Red Sea Ship Attacks Continue After Super Hornets Strike Missiles

This is the third day in a row that the U.S. has carried out preemptive attacks against Houthi missiles being prepared to launch.

byHoward Altman|
Super Hornets from the aircraft carrier Dwight David Eisenhower struck Houthi missile installations today.
U.S. Air Force photo by Staff Sgt. Michael Battles
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The U.S., using F/A-18E/Fs Super Hornets from the aircraft carrier USS Dwight D. Eisenhower, carried out another preemptive attack on Houthi missiles in Yemen on Thursday.

“U.S. Central Command forces conducted strikes on two Houthi anti-ship missiles that were aimed into the Southern Red Sea and were prepared to launch,” CENTCOM said in a statement. “U.S. forces identified the missiles in Houthi-controlled areas of Yemen at approximately 3:40 p.m. (Sanaa time) and determined they were an imminent threat to merchant vessels and U.S. Navy ships in the region. U.S. forces subsequently struck and destroyed the missiles in self-defense.”

This is the fifth attack against Houthi targets in Yemen since the Houthis began attacking Red Sea area shipping and the third day in a row that the U.S. has struck missiles being prepared to launch.

The U.S. conducted a preemptive attack against 14 Houthi missiles on Wednesday and another preemptive strike against four Houthi anti-ship ballistic missiles on Tuesday. The U.S. previously struck a Houthi radar site with a Tomahawk Land Attack Missile fired by the Arleigh Burke class guided missile destroyer USS Carney on Jan. 13. That came after U.S. and U.K. aircraft, surface ship and submarine attacks on more than 60 targets hit at 28 sites in Houthi-controlled Yemen on Jan. 12.

Earlier Thursday President Joe Biden was asked by reporters if the strikes against the Houthis were working.

“Well, when you say ‘working, are they stopping the Houthis?,” Biden responded with a question of his own: “No. Are they going to continue? Yes.”

Asked to respond to that statement during a press briefing Thursday afternoon, Deputy Pentagon Press Secretary Sabrina Singh told reporters, including from The War Zone, that the Pentagon “never said that the Houthis would immediately stop. That is something that they will have to make that decision and that calculation to do. It's in their best interest I think to stop. You've seen that we've been able to degrade and severely disrupt and destroy a significant number of their capabilities since Thursday, but it's really on them when they decide that they want to stop interrupting commercial shipping innocent mariners that are transiting the Red Sea.”

There were indications of an incident in the region involving another vessel, but officials could not immediately confirm that.

In addition, neither Singh nor CENTCOM could immediately confirm reports that a U.S. MQ-9 Reaper drone was shot down near Baghdad Thursday.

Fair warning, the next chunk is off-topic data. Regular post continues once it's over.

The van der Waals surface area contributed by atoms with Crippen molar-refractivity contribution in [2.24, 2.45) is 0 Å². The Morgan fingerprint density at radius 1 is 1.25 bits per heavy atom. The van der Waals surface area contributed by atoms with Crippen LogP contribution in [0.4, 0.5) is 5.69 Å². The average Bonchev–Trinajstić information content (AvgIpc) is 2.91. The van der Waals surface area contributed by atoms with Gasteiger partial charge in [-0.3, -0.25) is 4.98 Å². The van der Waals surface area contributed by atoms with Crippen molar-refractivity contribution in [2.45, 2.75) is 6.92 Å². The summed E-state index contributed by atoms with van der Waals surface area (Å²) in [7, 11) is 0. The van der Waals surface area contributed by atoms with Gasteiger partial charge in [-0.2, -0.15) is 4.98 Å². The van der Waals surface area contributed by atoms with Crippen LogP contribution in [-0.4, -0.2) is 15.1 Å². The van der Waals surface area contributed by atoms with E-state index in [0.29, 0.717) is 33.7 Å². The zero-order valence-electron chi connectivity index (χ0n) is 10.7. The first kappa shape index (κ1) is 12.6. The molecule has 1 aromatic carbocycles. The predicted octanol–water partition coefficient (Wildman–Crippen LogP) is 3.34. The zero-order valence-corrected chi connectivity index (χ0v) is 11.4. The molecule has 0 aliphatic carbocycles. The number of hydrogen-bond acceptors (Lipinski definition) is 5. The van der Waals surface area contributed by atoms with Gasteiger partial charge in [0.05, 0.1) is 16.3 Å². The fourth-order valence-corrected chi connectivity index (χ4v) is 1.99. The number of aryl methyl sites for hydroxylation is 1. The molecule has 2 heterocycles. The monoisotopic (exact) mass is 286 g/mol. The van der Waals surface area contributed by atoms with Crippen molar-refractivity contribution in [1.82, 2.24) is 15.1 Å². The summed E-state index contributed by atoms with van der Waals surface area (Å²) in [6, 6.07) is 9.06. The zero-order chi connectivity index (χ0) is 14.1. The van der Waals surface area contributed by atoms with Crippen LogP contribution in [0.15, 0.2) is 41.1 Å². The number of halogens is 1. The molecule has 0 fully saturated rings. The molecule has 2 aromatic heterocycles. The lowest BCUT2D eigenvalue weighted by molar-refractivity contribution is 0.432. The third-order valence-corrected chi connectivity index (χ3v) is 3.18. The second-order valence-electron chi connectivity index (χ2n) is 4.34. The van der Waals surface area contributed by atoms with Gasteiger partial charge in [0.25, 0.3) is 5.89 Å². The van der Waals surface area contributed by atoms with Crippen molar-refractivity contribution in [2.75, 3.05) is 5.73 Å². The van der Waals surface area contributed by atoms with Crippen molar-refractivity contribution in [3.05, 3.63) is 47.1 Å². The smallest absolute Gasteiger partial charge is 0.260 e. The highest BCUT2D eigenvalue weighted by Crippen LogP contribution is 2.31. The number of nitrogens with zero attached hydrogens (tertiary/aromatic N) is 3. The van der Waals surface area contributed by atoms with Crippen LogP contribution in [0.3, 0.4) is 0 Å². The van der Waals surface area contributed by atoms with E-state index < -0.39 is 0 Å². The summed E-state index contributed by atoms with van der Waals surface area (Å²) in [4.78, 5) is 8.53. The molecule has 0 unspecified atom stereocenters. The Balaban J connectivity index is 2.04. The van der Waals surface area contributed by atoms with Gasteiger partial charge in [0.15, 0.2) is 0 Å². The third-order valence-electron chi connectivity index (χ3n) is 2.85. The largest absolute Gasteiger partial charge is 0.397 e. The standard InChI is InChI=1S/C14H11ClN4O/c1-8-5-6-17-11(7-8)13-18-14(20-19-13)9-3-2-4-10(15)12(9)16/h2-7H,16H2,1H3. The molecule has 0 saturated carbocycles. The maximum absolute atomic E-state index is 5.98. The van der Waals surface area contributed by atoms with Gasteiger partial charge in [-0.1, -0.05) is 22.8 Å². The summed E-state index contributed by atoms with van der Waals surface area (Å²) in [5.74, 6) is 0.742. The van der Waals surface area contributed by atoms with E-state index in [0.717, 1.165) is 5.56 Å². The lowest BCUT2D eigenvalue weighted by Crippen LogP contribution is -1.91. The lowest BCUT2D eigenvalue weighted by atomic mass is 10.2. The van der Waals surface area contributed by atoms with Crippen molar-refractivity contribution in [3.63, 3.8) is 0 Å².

If verified, this would be the second Reaper shot down since the start of the Israel-Hamas war Oct. 7. Houthi militants in Yemen reportedly shot down a Reaper off the country's coast earlier Nov. 8, which you can read more about in our original report here.

This is a developing story. We will update it when there is more news to report.

Update: 5:53 PM Eastern -

UKMTO issued another report, this time about an unnamed merchant vessel in the Gulf of Aden observing four "unidentified Uncrewed Aerial Systems (UAS)" flying near the ship, with one landing in the water about 800 meters away.

"Vessel and crew are safe and proceeding to their next port of call."

The Houthis, meanwhile, put out statement claiming to have struck a vessel called the Chem Ranger with "several appropriate naval missiles, resulting in direct hits."

The War Zone could not immediately verify this claim.

The Houthi statement adds that it will continue hitting shipping and conduct strikes in retaliation for the ongoing attacks conducted in Yemen by the U.S. and U.K.

"The Yemeni Armed Forces confirm that a retaliation to the American and British attacks is inevitable, and that any new aggression will not go unpunished."

"The Yemeni Armed Forces confirm that navigation traffic in the Arab and Red Seas will continue to all destinations around the world except for the ports of occupied Palestine, and that the block of Israeli navigation or heading to the ports of occupied Palestine will continue until the ceasefire is achieved and the siege is lifted in the Gaza strip.

"The Yemeni Armed Forces continue to implement their defensive and offensive procedures within the legitimate right of defense of dear Yemen and in confirmation of continued solidarity and support for our steadfast brothers in the Gaza Strip."

We've reached out to the Pentagon and CENTCOM for information about this claim and will provide details if they become available.

Update: 7:57 PM Eastern -

CENTCOM issued a statement on the Chem Ranger attack.

"On Jan. 18 at approximately 9 p.m. (Sanaa time), Iranian-backed Houthi terrorists launched two anti-ship ballistic missiles at M/V Chem Ranger, a Marshall Island-flagged, U.S.-Owned, Greek-operated tanker ship. The crew observed the missiles impact the water near the ship. There were no reported injuries or damage to the ship. The ship has continued underway."

Contact the author: howard@thewarzone.com

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